Lant Pritchett: Four High Points of Obama's MDG Speech

U.S. President Barack Obama speaks during the reception for the United Nations General Assembly in New York. Photo by: Pete Souza / White House

What did U.S. President Barack Obama get right about development in the speech he delivered during the closing plenary of a high-level U.N. gathering last week? Lant Pritchett of Harvard University’s Kennedy School of Government names four.

Obama outlined a new U.S. global development policy before world leaders at the recently concluded U.N. high-level meeting on the Millennium Development Goals in New York. Pritchett says the speech and Obama’s development policy is a “big winner on four big ideas.”

>> Obama Unveils Development Policy at UN MDG Meet

Pritchett outlines these four points in a blog on “Aid Watch,” where he observes that:

- Both speech and policy places economic growth at the center of the U.S.’s development policy and development objective. - Obama’s speech “came down hard and right” on the debate between programmatic action and improving systematic capability by identifying capacity building as a central part of development. The MDGs are correctly interpreted as “what will be accomplished when there has been development - not vice versa.”- The speech rightly puts emphasis on innovation. It also correctly identifies rigorous evaluation as key to creating a good environment for innovation. - Obama is right not to mention any dollar figures, which prevented his message from becoming the popular but not necessarily effective call for “let’s do more” but, rather, “let’s do better at what we are doing.” It is a tougher sell internally but one that is useful, especially to those actually working on the ground.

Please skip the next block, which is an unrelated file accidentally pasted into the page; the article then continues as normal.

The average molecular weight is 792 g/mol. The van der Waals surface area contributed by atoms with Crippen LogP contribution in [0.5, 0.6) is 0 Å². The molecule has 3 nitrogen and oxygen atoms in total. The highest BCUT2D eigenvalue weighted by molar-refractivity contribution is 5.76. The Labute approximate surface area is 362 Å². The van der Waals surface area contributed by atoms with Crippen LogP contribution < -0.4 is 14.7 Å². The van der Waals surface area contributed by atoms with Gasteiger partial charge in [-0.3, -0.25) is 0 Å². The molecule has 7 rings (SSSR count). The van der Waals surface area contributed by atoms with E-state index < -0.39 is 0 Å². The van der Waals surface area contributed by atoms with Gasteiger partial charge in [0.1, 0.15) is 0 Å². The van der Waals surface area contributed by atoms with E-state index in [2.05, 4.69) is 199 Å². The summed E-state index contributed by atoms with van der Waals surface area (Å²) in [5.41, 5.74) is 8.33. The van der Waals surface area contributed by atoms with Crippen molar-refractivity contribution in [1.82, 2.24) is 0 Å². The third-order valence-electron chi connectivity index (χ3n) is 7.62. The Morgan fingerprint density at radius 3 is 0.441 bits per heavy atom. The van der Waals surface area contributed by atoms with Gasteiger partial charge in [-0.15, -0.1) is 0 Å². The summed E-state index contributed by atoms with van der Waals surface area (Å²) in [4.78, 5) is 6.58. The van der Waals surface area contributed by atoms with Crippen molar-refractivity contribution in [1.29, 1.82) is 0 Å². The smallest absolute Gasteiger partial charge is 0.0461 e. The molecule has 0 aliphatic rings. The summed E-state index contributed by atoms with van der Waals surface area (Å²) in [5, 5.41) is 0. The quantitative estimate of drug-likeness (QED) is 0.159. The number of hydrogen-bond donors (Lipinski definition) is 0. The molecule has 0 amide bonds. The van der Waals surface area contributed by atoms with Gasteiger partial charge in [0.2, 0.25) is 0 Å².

About the author

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    Ivy Mungcal

    As former senior staff writer, Ivy Mungcal contributed to several Devex publications. Her focus is on breaking news, and in particular on global aid reform and trends in the United States, Europe, the Caribbean, and the Americas. Before joining Devex in 2009, Ivy produced specialized content for U.S. and U.K.-based business websites.